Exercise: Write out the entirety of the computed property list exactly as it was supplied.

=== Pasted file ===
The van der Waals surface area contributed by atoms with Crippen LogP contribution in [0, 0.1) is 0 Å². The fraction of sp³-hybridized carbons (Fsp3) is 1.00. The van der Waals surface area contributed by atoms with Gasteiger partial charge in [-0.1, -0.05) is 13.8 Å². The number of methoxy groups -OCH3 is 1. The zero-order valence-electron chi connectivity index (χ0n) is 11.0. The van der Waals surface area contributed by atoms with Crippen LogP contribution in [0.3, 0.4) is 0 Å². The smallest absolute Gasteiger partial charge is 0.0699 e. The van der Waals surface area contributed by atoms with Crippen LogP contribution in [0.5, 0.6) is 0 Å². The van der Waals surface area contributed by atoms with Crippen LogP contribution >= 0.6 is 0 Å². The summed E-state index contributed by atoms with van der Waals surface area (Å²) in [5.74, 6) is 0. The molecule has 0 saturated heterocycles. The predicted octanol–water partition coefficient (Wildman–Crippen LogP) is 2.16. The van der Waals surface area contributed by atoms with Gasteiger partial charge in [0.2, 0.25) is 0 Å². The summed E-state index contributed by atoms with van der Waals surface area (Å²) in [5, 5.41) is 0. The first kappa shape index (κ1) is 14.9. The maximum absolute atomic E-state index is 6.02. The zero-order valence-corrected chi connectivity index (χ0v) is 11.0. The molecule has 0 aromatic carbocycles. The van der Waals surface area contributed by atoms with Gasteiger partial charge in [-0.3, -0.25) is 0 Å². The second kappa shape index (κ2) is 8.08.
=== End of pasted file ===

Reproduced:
The van der Waals surface area contributed by atoms with Crippen LogP contribution in [0, 0.1) is 0 Å². The fraction of sp³-hybridized carbons (Fsp3) is 1.00. The van der Waals surface area contributed by atoms with Gasteiger partial charge in [-0.1, -0.05) is 13.8 Å². The number of methoxy groups -OCH3 is 1. The zero-order valence-electron chi connectivity index (χ0n) is 11.0. The van der Waals surface area contributed by atoms with Crippen LogP contribution in [0.3, 0.4) is 0 Å². The smallest absolute Gasteiger partial charge is 0.0699 e. The van der Waals surface area contributed by atoms with Crippen LogP contribution in [0.5, 0.6) is 0 Å². The van der Waals surface area contributed by atoms with Crippen LogP contribution >= 0.6 is 0 Å². The summed E-state index contributed by atoms with van der Waals surface area (Å²) in [5.74, 6) is 0. The molecule has 0 saturated heterocycles. The predicted octanol–water partition coefficient (Wildman–Crippen LogP) is 2.16. The van der Waals surface area contributed by atoms with Gasteiger partial charge in [0.2, 0.25) is 0 Å². The summed E-state index contributed by atoms with van der Waals surface area (Å²) in [5, 5.41) is 0. The first kappa shape index (κ1) is 14.9. The maximum absolute atomic E-state index is 6.02. The zero-order valence-corrected chi connectivity index (χ0v) is 11.0. The molecule has 0 aromatic carbocycles. The van der Waals surface area contributed by atoms with Gasteiger partial charge in [-0.3, -0.25) is 0 Å². The second kappa shape index (κ2) is 8.08.